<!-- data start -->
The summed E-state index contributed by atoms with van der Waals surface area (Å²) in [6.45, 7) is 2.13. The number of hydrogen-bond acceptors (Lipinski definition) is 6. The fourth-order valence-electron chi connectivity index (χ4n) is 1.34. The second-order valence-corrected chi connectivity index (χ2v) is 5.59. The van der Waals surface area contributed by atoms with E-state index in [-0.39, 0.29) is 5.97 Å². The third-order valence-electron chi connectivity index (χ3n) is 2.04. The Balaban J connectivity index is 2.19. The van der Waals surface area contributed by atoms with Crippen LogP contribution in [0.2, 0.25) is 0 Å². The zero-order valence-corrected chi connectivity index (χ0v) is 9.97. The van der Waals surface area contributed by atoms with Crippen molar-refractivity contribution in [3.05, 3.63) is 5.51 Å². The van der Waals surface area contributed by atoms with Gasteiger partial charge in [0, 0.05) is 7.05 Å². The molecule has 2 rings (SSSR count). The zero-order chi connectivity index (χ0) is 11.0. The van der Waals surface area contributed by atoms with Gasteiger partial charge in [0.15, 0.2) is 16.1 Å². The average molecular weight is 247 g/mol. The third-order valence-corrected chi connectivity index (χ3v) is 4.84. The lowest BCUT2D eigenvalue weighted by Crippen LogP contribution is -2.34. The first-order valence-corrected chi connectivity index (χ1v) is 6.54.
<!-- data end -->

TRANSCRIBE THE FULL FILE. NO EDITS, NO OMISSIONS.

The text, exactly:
The summed E-state index contributed by atoms with van der Waals surface area (Å²) in [6.45, 7) is 2.13. The number of hydrogen-bond acceptors (Lipinski definition) is 6. The fourth-order valence-electron chi connectivity index (χ4n) is 1.34. The second-order valence-corrected chi connectivity index (χ2v) is 5.59. The van der Waals surface area contributed by atoms with E-state index in [-0.39, 0.29) is 5.97 Å². The third-order valence-electron chi connectivity index (χ3n) is 2.04. The Balaban J connectivity index is 2.19. The van der Waals surface area contributed by atoms with Crippen LogP contribution in [0.2, 0.25) is 0 Å². The zero-order valence-corrected chi connectivity index (χ0v) is 9.97. The van der Waals surface area contributed by atoms with Crippen molar-refractivity contribution in [3.05, 3.63) is 5.51 Å². The van der Waals surface area contributed by atoms with Gasteiger partial charge in [0, 0.05) is 7.05 Å². The molecule has 2 rings (SSSR count). The zero-order chi connectivity index (χ0) is 11.0. The van der Waals surface area contributed by atoms with Gasteiger partial charge in [0.15, 0.2) is 16.1 Å². The average molecular weight is 247 g/mol. The third-order valence-corrected chi connectivity index (χ3v) is 4.84. The lowest BCUT2D eigenvalue weighted by Crippen LogP contribution is -2.34. The first-order valence-corrected chi connectivity index (χ1v) is 6.54.